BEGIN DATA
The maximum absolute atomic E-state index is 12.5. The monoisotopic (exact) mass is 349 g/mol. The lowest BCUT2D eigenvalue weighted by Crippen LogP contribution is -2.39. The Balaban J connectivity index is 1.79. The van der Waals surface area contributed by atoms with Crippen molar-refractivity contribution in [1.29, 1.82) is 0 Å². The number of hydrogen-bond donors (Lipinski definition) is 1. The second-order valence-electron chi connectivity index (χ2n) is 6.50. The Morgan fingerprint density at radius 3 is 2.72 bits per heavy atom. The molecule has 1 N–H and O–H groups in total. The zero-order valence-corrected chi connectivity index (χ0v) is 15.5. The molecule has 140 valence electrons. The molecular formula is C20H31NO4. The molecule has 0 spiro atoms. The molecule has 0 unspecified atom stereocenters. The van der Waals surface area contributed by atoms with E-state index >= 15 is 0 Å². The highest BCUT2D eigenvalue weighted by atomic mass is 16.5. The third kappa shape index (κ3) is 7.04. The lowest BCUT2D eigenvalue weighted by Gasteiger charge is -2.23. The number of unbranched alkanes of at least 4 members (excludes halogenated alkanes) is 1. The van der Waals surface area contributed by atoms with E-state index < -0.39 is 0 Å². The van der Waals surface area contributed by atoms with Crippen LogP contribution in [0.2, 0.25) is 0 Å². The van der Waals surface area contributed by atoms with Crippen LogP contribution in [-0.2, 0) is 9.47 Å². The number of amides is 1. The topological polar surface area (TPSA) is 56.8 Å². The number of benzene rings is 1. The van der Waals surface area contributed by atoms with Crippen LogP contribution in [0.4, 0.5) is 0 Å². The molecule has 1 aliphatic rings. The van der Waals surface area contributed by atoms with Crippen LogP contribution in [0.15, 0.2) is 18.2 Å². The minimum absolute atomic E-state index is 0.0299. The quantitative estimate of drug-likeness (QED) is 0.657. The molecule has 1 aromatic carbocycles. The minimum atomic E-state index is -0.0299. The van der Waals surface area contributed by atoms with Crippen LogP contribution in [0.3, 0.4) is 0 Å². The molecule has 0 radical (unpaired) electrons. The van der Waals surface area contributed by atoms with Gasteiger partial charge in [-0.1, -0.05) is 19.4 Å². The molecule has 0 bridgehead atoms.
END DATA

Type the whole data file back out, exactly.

The maximum absolute atomic E-state index is 12.5. The monoisotopic (exact) mass is 349 g/mol. The lowest BCUT2D eigenvalue weighted by Crippen LogP contribution is -2.39. The Balaban J connectivity index is 1.79. The van der Waals surface area contributed by atoms with Crippen molar-refractivity contribution in [1.29, 1.82) is 0 Å². The number of hydrogen-bond donors (Lipinski definition) is 1. The second-order valence-electron chi connectivity index (χ2n) is 6.50. The Morgan fingerprint density at radius 3 is 2.72 bits per heavy atom. The molecule has 1 N–H and O–H groups in total. The zero-order valence-corrected chi connectivity index (χ0v) is 15.5. The molecule has 140 valence electrons. The molecular formula is C20H31NO4. The molecule has 0 spiro atoms. The molecule has 0 unspecified atom stereocenters. The van der Waals surface area contributed by atoms with E-state index >= 15 is 0 Å². The highest BCUT2D eigenvalue weighted by atomic mass is 16.5. The third kappa shape index (κ3) is 7.04. The lowest BCUT2D eigenvalue weighted by Gasteiger charge is -2.23. The number of unbranched alkanes of at least 4 members (excludes halogenated alkanes) is 1. The van der Waals surface area contributed by atoms with E-state index < -0.39 is 0 Å². The van der Waals surface area contributed by atoms with Crippen LogP contribution in [0.2, 0.25) is 0 Å². The van der Waals surface area contributed by atoms with Crippen LogP contribution in [-0.2, 0) is 9.47 Å². The number of amides is 1. The topological polar surface area (TPSA) is 56.8 Å². The number of benzene rings is 1. The van der Waals surface area contributed by atoms with Crippen LogP contribution in [0.4, 0.5) is 0 Å². The molecule has 1 aliphatic rings. The van der Waals surface area contributed by atoms with Crippen LogP contribution in [0.15, 0.2) is 18.2 Å². The minimum absolute atomic E-state index is 0.0299. The quantitative estimate of drug-likeness (QED) is 0.657. The molecule has 1 aromatic carbocycles. The minimum atomic E-state index is -0.0299. The van der Waals surface area contributed by atoms with Crippen LogP contribution in [0.3, 0.4) is 0 Å². The molecule has 0 radical (unpaired) electrons. The van der Waals surface area contributed by atoms with Gasteiger partial charge in [-0.1, -0.05) is 19.4 Å². The molecule has 0 bridgehead atoms.